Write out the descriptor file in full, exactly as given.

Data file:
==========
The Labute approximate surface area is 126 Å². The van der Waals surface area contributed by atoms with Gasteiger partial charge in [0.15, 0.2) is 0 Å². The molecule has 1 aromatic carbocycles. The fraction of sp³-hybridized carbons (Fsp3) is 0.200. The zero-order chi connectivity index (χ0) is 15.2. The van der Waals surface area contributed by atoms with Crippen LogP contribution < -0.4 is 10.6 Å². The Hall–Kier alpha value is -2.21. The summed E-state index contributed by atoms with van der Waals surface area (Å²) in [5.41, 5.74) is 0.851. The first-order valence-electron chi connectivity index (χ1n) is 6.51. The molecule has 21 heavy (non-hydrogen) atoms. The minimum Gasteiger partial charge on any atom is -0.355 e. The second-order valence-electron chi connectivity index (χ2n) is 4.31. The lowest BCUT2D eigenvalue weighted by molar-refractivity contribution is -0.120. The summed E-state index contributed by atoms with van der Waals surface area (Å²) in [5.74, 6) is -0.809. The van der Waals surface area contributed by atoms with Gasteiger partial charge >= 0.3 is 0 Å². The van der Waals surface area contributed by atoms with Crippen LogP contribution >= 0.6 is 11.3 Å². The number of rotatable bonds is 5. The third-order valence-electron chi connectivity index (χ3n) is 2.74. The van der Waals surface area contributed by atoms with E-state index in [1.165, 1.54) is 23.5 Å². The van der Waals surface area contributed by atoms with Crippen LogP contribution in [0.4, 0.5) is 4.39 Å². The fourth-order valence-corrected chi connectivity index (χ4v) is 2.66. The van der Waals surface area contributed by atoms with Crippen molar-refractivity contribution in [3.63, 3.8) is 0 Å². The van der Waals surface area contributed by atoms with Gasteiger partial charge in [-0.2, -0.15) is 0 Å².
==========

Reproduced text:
The Labute approximate surface area is 126 Å². The van der Waals surface area contributed by atoms with Gasteiger partial charge in [0.15, 0.2) is 0 Å². The molecule has 1 aromatic carbocycles. The fraction of sp³-hybridized carbons (Fsp3) is 0.200. The zero-order chi connectivity index (χ0) is 15.2. The van der Waals surface area contributed by atoms with Crippen LogP contribution < -0.4 is 10.6 Å². The Hall–Kier alpha value is -2.21. The summed E-state index contributed by atoms with van der Waals surface area (Å²) in [5.41, 5.74) is 0.851. The first-order valence-electron chi connectivity index (χ1n) is 6.51. The molecule has 21 heavy (non-hydrogen) atoms. The minimum Gasteiger partial charge on any atom is -0.355 e. The second-order valence-electron chi connectivity index (χ2n) is 4.31. The lowest BCUT2D eigenvalue weighted by molar-refractivity contribution is -0.120. The summed E-state index contributed by atoms with van der Waals surface area (Å²) in [5.74, 6) is -0.809. The van der Waals surface area contributed by atoms with Gasteiger partial charge >= 0.3 is 0 Å². The van der Waals surface area contributed by atoms with Crippen LogP contribution >= 0.6 is 11.3 Å². The number of rotatable bonds is 5. The third-order valence-electron chi connectivity index (χ3n) is 2.74. The van der Waals surface area contributed by atoms with E-state index in [1.165, 1.54) is 23.5 Å². The van der Waals surface area contributed by atoms with Crippen LogP contribution in [0.4, 0.5) is 4.39 Å². The fourth-order valence-corrected chi connectivity index (χ4v) is 2.66. The van der Waals surface area contributed by atoms with Crippen molar-refractivity contribution in [3.63, 3.8) is 0 Å². The van der Waals surface area contributed by atoms with Gasteiger partial charge in [-0.2, -0.15) is 0 Å².